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This weekend I had the honor of being able to help administer the Covid vaccine to our frontline healthcare workers. I was excited to dust off my nursing license and scrubs, but that emotion quickly changed to my being humbled.
The healthcare workers I met did not discuss politics. There was no concern over the vaccine being "fake news." Every person eagerly rolled up their sleeves and thanked me after the vaccine. They thanked me - how ridiculous was that?
Over and over I heard the word "hope." One woman spoke of her mother, who passed away a month ago from complications of Covid. A young man shared how he and his family were worried about the vaccine side effects, so he was putting aside his worry to receive the vaccine (social media photo included) in the hope his family would see how safe it was and follow suit.
The atmosphere was one of fatigue and sadness for what had come before and what we still currently face, tempered by that word again. Hope. We need to remain focused, with facemasks, handwashing and social distancing. Let's honor our frontline workers by staying safe ourselves as we move to create a wall against this terrible virus.
As we set our goals for 2021, please continue to thank, and recognize our frontline workers. When 2020 has been in our rearview mirror for a time, and we have returned to hugging family members at gatherings, continue to remember those who you are grateful for today.
To my hair stylist: thank you.
To my UPS driver: thank you.
To our military: thank you.
To our truckers: thank you.
To the gas station attendants: thank you.
To everyone who acts as the backbone of our country: thank you.
A special thank you to our medical personnel, EMS crews, firefighters and police.
And to all of you who follow my blog and have supported me in my writing, I appreciate you more than you can know. Thank you.
The turkey leftovers are gone and holiday wreaths are up. This has been a tough year for everyone, so let's talk about holiday gift-giving. Usually we have all begun stressing over gifts by now. What do I get my boss? Last year my neighbor gave me a fruit basket - do I need to get her something? The normal stress of the season has been taken up a notch with Covid and all its terrible repercussions.
Stop. Just stop. None of us has the same expectations as last year and most of us are now grateful for the simple things. I hope you all are doing well and I wish for you health over the next few months. Give yourself some grace. If you cannot afford the normal gifts, it's ok. Here are some ideas for low-cost (or no-cost) presents.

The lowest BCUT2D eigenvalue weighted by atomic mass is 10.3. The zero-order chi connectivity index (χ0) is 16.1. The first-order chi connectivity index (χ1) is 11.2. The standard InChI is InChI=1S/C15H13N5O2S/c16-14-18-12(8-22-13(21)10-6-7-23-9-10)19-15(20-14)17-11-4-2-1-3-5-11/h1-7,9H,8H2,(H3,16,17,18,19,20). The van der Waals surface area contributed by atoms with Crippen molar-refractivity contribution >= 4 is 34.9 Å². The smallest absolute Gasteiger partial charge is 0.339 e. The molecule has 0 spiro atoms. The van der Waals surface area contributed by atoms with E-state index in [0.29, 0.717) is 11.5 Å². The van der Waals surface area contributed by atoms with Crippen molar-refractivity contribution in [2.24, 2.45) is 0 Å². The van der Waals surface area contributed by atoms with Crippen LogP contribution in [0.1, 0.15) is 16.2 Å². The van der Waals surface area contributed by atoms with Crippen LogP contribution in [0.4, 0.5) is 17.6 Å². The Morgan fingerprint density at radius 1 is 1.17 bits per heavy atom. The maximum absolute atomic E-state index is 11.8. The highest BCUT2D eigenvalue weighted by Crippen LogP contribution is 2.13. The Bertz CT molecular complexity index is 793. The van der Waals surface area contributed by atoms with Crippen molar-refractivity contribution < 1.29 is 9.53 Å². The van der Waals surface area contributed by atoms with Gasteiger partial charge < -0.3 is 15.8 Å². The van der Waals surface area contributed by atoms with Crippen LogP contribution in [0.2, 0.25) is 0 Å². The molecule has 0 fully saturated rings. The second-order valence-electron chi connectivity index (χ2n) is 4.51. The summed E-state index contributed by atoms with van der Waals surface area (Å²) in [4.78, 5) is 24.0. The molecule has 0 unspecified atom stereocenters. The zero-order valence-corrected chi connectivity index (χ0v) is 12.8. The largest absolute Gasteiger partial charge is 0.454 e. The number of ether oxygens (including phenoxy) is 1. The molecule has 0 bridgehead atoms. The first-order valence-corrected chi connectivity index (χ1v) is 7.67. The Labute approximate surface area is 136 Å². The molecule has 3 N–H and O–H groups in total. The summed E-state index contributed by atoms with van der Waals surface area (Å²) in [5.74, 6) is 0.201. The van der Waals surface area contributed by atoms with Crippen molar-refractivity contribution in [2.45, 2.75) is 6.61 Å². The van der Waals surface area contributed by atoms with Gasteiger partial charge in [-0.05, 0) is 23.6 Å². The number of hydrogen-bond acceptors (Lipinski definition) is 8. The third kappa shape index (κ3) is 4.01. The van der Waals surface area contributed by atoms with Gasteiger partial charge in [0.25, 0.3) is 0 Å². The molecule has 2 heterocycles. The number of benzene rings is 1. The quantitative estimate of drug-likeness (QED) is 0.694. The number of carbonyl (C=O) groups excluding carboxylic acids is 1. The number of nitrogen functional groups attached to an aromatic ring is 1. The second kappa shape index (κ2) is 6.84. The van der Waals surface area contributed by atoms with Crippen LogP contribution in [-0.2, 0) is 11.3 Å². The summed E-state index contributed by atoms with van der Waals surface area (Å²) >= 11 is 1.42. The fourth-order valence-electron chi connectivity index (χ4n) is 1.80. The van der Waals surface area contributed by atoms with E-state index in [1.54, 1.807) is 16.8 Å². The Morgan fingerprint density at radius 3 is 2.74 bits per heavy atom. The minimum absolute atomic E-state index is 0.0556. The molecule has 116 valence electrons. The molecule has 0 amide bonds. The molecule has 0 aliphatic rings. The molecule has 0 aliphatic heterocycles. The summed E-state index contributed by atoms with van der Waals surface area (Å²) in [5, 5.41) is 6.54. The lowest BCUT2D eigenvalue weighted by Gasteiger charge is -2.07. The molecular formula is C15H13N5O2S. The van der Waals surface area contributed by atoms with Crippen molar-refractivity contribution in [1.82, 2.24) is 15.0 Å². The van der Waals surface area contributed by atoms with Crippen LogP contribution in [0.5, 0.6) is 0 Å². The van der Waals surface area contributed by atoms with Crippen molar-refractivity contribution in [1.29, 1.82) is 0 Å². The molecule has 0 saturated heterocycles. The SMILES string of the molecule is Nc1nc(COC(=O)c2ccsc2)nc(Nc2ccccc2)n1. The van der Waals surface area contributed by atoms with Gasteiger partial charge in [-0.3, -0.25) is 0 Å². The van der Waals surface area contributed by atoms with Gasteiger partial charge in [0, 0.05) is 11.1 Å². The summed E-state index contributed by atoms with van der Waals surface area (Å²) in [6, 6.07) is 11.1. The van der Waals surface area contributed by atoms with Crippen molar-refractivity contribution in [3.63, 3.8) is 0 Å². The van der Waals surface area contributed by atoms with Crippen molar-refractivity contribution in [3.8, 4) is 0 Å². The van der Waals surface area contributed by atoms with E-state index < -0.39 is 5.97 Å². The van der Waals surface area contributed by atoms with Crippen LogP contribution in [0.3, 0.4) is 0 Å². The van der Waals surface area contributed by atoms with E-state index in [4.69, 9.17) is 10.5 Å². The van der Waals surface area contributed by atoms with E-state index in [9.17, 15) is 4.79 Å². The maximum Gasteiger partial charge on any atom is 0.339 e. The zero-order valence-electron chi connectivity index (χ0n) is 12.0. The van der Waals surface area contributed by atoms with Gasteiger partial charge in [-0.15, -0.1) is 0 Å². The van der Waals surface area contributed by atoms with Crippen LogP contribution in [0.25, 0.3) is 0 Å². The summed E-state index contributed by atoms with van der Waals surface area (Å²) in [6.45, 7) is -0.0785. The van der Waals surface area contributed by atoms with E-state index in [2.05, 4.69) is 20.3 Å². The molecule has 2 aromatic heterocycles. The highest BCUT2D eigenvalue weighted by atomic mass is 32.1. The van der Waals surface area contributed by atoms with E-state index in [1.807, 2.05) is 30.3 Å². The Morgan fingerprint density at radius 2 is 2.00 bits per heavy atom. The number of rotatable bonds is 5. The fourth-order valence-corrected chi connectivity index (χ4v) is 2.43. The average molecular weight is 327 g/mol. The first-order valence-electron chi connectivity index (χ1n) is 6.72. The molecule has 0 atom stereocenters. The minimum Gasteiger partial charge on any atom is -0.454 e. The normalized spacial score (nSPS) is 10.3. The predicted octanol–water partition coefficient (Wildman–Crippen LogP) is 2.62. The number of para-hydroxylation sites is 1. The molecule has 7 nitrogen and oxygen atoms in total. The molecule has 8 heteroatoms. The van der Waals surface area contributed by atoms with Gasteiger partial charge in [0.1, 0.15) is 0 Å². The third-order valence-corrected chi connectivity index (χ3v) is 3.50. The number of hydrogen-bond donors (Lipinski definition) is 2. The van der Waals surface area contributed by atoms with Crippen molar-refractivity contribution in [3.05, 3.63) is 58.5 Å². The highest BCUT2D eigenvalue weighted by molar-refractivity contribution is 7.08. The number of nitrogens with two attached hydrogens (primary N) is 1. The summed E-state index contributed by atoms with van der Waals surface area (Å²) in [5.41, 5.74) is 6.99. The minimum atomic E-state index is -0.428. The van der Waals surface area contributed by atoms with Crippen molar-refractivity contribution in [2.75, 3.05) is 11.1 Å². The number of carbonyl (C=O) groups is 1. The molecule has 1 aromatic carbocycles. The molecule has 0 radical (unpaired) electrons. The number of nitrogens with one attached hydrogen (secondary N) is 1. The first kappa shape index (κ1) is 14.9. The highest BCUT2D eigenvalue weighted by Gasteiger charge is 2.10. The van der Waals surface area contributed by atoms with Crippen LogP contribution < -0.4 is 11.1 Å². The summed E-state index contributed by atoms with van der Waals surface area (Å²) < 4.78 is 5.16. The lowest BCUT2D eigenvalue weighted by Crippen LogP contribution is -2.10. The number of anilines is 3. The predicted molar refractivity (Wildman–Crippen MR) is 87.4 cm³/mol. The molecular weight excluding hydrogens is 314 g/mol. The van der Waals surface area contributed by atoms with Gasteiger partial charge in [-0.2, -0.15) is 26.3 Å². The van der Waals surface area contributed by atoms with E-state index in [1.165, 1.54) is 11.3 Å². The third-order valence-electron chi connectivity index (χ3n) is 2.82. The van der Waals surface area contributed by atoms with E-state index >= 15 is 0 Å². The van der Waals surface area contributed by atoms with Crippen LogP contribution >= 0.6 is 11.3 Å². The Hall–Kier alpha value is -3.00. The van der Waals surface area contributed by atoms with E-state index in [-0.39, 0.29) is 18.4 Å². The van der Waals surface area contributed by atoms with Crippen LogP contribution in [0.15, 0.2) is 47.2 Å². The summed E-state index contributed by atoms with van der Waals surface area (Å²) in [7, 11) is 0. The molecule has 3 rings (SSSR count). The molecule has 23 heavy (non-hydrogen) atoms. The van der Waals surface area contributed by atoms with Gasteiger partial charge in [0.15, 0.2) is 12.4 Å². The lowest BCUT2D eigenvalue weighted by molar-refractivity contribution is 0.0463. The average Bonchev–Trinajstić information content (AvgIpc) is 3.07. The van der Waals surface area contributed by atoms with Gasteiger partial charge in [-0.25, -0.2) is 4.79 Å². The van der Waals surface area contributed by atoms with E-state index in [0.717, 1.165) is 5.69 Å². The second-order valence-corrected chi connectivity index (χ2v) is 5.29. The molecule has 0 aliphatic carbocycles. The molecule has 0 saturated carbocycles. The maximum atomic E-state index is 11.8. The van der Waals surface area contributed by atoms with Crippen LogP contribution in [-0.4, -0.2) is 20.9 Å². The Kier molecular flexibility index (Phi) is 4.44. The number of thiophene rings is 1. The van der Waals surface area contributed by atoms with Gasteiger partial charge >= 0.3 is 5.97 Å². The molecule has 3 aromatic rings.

Give of your time. Know someone who is busy or can't get out? Give them a hand made certificate for three trips to the grocery store, or a run to the vet. Call an old friend or family member you haven't spoken to in awhile and just listen. Look up community giving activities like food or coat giveaways and help advertise/promote them. Baking cookies? Drop some of those off at your nearest animal shelter - those workers are never appreciated enough!
Give a subscription - and set it up! This is especially helpful for those of us who are not technically savvy. Maybe a grandparent wants to see the grandbaby on zoom but can't get the account set up. Have it ready to go with a year's membership. Know a gardener? Get an annual subscription to Gardeners' World. For those who struggle getting out, pay for a year's membership to Instacart so they can get groceries or even prescriptions delivered without a fee!
What about those last minute people or groups like your work team? Make a one-time donation to your favorite charity (no amount is too small) from the department or all your neighbors. Have a stack of cards which say inside "A holiday donation has been made to..." This advertises and gives to the charity while doubling as a gift. Win - win!
Lastly, if you are struggling physically, emotionally or financially, give yourself permission to let gifts go this year. There will be other opportunities. Take care of yourself. Believe in yourself. At a time when we are all worried and may feel alone, you are not alone. Below are a few sites I found helpful for coping through the holidays. If you have a great link or gift suggestion, please add it to the comments below. Stay safe and healthy!